If you looked at those throws and started getting ideas for an NPC or other game element, then you’ll probably like Story Cubes.

A security blanket

Lastly, I like just having Story Cubes nearby when I’m GMing, because I know they’re there if I need them. Zero-prep GMing still makes me nervous sometimes (and I suspect it always will), so knowing I’ve got a proven, useful tool for getting back into the groove — or finding the groove, or unsticking my brain — in my gaming bag is comforting.

And that’s one of the coolest things about Rory’s Story Cubes (paid link): They have a million gaming applicatons. Throw in being inexpensive and well-made, and they’re incredibly easy to recommend.

Categories
Tabletop RPGs

Excisions: “lazy GM” and “it’s like herding cats”

I’ve excised these two phrases from my gaming lexicon: “lazy GM,” in any form (“lazy game mastering,” etc.), and “it’s like herding cats,” when used to refer to players.

I don’t care how anyone else games unless it negatively impacts others, including me, but I submit that these two phrases need to go the way of the dodo.

Fuck this noise

There’s no such this as a lazy GM.

GMing is as much art as craft as science as performance, and some approaches to it require work. But for fuck’s sake, no one is a “lazy GM” because they don’t enjoy, and/or don’t do, the parts that feel like work to them.

I’m not lazy because I don’t like spending hours doing game prep, and neither are you. Conversely, if doing hours of prep isn’t work for you, that’s awesome. Do what you love!

When GMing feels like work, I don’t enjoy it. When I take out the work, I love every minute of it. There’s no work I “should” be doing that I’m not doing, so “laziness” doesn’t apply.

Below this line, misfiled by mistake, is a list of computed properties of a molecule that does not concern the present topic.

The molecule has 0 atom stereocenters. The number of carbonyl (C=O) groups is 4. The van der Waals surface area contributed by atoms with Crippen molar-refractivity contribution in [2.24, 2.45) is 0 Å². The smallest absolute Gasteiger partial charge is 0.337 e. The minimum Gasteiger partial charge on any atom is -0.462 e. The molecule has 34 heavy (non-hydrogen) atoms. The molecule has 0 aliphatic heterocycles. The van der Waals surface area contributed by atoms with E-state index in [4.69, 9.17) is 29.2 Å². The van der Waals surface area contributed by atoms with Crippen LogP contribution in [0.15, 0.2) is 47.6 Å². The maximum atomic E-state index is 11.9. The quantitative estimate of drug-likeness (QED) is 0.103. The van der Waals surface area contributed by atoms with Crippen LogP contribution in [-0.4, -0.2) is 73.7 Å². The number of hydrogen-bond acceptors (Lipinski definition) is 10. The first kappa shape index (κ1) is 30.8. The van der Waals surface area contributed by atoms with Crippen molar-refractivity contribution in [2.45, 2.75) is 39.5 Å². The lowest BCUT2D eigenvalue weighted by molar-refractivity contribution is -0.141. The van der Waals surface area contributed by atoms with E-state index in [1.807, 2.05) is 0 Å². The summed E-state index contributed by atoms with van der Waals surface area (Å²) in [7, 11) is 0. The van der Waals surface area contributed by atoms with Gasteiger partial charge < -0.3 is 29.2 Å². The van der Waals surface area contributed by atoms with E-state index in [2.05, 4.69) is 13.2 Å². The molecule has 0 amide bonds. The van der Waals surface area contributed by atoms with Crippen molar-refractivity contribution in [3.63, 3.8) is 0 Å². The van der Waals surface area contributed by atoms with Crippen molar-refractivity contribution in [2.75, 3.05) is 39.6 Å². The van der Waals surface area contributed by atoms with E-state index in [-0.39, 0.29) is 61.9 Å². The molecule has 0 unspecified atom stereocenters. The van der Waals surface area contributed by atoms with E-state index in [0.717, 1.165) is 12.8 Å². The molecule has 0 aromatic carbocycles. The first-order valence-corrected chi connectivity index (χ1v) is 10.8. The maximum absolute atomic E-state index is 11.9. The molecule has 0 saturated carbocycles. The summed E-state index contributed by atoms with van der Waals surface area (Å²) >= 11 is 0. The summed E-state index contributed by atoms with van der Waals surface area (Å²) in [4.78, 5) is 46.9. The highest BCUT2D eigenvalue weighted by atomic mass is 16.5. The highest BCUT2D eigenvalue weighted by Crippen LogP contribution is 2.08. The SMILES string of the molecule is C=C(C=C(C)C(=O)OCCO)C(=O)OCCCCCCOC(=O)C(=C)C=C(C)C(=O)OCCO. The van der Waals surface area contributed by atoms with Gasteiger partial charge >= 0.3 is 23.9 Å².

Fuck that noise, too

I love the phrase “it’s like herding cats.” It’s fun to use; the visual is fantastic. But I loathe when it’s applied to players.

Translated, it sounds like this: “It’s hard to get my players to what I want.”

Well, duh. Maybe talk about what everyone wants, and do that instead? Or find a group that wants the same things you do?

Gaming is alchemy. It’s magic and science and hokum all in a big ball, and sometimes you turn lead into, well . . . other lead. But when you turn lead into gold, through play, it’s fucking magical.

In my experience, “herding” players toward that goal has a much lower success rate than putting down the fucking lasso, getting off the fucking horse, and joining the cats.

Ixnay

As concepts, these phrases are insulting and counterproductive. They send a bad signal to new gamers: that you have to do a bunch of work to be a GM, and that players need herding — neither of which is true.

Adios, “lazy GM” and “it’s like herding cats.” You won’t be missed.

Categories
Tabletop RPGs

Prep is dead

One of the fun things about having blogged for a long time is that I sometimes remember writing something years ago and, when I do, I can just go read it again. And man has this article from my Treasure Tables days back in 2005 come full fucking circle 10 years later: I’d rather rake leaves than do prep.

I’ve reached the point with prep where I’m entirely unwilling to do more than a few minutes of it, if that. Games that require prep are basically off my radar as a GM. I’ll read a book, I’ll noodle about a couple of things, but that’s my limit.

Game prep, you’re pretty much dead to me.